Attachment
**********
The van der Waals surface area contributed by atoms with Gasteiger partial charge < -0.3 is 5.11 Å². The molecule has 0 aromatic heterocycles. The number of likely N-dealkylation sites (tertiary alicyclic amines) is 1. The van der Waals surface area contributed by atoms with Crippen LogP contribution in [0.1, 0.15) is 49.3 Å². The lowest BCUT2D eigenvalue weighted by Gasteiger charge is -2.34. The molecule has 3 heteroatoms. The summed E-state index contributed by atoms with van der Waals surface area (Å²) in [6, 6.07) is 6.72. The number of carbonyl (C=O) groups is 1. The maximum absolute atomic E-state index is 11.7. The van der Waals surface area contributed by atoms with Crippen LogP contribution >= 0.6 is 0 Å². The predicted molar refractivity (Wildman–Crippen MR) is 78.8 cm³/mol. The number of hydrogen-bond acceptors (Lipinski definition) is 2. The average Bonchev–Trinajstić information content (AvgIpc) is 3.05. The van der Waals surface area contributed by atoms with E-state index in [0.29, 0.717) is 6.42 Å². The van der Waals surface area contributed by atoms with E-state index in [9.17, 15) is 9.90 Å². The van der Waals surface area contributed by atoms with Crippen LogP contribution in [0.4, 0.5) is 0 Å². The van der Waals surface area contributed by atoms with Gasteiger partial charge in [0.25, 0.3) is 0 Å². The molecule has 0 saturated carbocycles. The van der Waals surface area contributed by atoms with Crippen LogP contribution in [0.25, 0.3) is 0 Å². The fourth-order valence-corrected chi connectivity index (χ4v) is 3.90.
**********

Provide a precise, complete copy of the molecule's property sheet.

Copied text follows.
The van der Waals surface area contributed by atoms with Gasteiger partial charge < -0.3 is 5.11 Å². The molecule has 0 aromatic heterocycles. The number of likely N-dealkylation sites (tertiary alicyclic amines) is 1. The van der Waals surface area contributed by atoms with Crippen LogP contribution in [0.1, 0.15) is 49.3 Å². The lowest BCUT2D eigenvalue weighted by Gasteiger charge is -2.34. The molecule has 3 heteroatoms. The summed E-state index contributed by atoms with van der Waals surface area (Å²) in [6, 6.07) is 6.72. The number of carbonyl (C=O) groups is 1. The maximum absolute atomic E-state index is 11.7. The van der Waals surface area contributed by atoms with Crippen LogP contribution >= 0.6 is 0 Å². The predicted molar refractivity (Wildman–Crippen MR) is 78.8 cm³/mol. The number of hydrogen-bond acceptors (Lipinski definition) is 2. The average Bonchev–Trinajstić information content (AvgIpc) is 3.05. The van der Waals surface area contributed by atoms with E-state index in [0.29, 0.717) is 6.42 Å². The van der Waals surface area contributed by atoms with E-state index in [9.17, 15) is 9.90 Å². The van der Waals surface area contributed by atoms with Crippen LogP contribution in [0.4, 0.5) is 0 Å². The van der Waals surface area contributed by atoms with Gasteiger partial charge in [0.25, 0.3) is 0 Å². The molecule has 0 saturated carbocycles. The van der Waals surface area contributed by atoms with Crippen LogP contribution in [0.25, 0.3) is 0 Å². The fourth-order valence-corrected chi connectivity index (χ4v) is 3.90.